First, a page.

While scientists are often good people working for the cause of humanity, they can at other times be working as a disservice to their cause. One of their frequent targets is the “intangible heritage” area, where they take aim for old traditions.
One of such areas is that of the beautiful folkloric "Arouset El-Moulid,” the doll that has come to embody the celebration of the Prophet Mohamed’s birthday. The commemoration has changed over the years though, with many of its dimensions being cheapened or eradicated as a result of attacks from scientists and religious fanatics alike.
The story behind the occasion of ‘Arouset El-Moulid is believed to have begun during the Fatimid period. It is said that in observance of the Prophet Mohamed’s birthday, the sultan would march through the streets on his horse with one of his wives, who was wearing a white dress and an ornately decorated crown.
Everyone admired the two, with sweet shops creating miniature brides and knights to emulate the couple. Over time however, and as a result of much controversy and criticism, the tradition began to change; ingredients used to create the brides were deemed unhealthy, the knights nearly disappeared and much of production was outsourced outside of Egypt as handmade mould’s were replaced by plastic replicas.
As the Prophet’s birth once again approached this year, I decided to visit an alley known as “Bab El-Bahr,” where the sweets are traditionally manufactured. As I walked in, I felt a kind of heartbreak as I noted the plastic, Chinese-made dolls which had replaced our Egyptian-made brides and the empty space that had replaced the knights.
I asked merchants if there was still any sign of the traditional brides and was led to a place known as “the alley between the alleys,” where Egyptian carving of the legendary couple survives at a shop owned by a man named “Farag El-Araby.”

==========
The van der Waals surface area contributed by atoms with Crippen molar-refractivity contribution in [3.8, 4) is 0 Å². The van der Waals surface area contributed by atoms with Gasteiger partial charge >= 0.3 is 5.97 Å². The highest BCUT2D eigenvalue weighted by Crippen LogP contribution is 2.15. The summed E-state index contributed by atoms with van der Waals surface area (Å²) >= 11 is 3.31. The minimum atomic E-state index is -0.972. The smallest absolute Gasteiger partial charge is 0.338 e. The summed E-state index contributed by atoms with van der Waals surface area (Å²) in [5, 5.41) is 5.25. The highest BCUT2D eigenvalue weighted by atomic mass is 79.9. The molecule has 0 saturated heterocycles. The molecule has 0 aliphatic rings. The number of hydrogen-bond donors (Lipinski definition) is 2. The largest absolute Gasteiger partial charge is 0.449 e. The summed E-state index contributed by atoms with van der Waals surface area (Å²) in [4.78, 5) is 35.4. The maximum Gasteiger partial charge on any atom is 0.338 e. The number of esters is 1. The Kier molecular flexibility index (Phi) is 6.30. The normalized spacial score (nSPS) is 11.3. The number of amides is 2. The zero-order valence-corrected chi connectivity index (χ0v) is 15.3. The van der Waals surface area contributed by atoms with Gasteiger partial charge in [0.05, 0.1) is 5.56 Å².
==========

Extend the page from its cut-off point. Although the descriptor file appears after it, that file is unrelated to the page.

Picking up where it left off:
His son Ashraf corrected me, stating that the employees are the sons of the late El-Hag Farag. He assured me that no one remains within the realm of this traditional craft besides him and his brother Aly, as they are the only ones who decorate their dolls with special paper and silver.
It all depends on the doll’s mould, he says, which is made exclusively in the northern city of Tanta. He believes we inherited this mould from our ancestors, who inherited it from their ancestors. When you watch him work, you get the sense that much of what he is doing is strange and useless, but the finished product unveils great beauty.
The first step is to make a ferment from sugar, which is then added to sugar and water and boiled for few minutes until it thickens, this allows the bride or knight to be able to stand.
The next step is to unfasten it from the mould, a very critical step. The “Fakaak” also has to hold the product in a very specific way, to prevent it from breaking.
After this, the “Bastelagy” takes the mould to be prepared for decoration. If the mould is a bride, three workers collaborate to dress and decorate her, some of the decorations are glued using sugar mixed with gelatin. Both the bride and the knight are edible, with the silver paper doubling as foil for cooking purposes.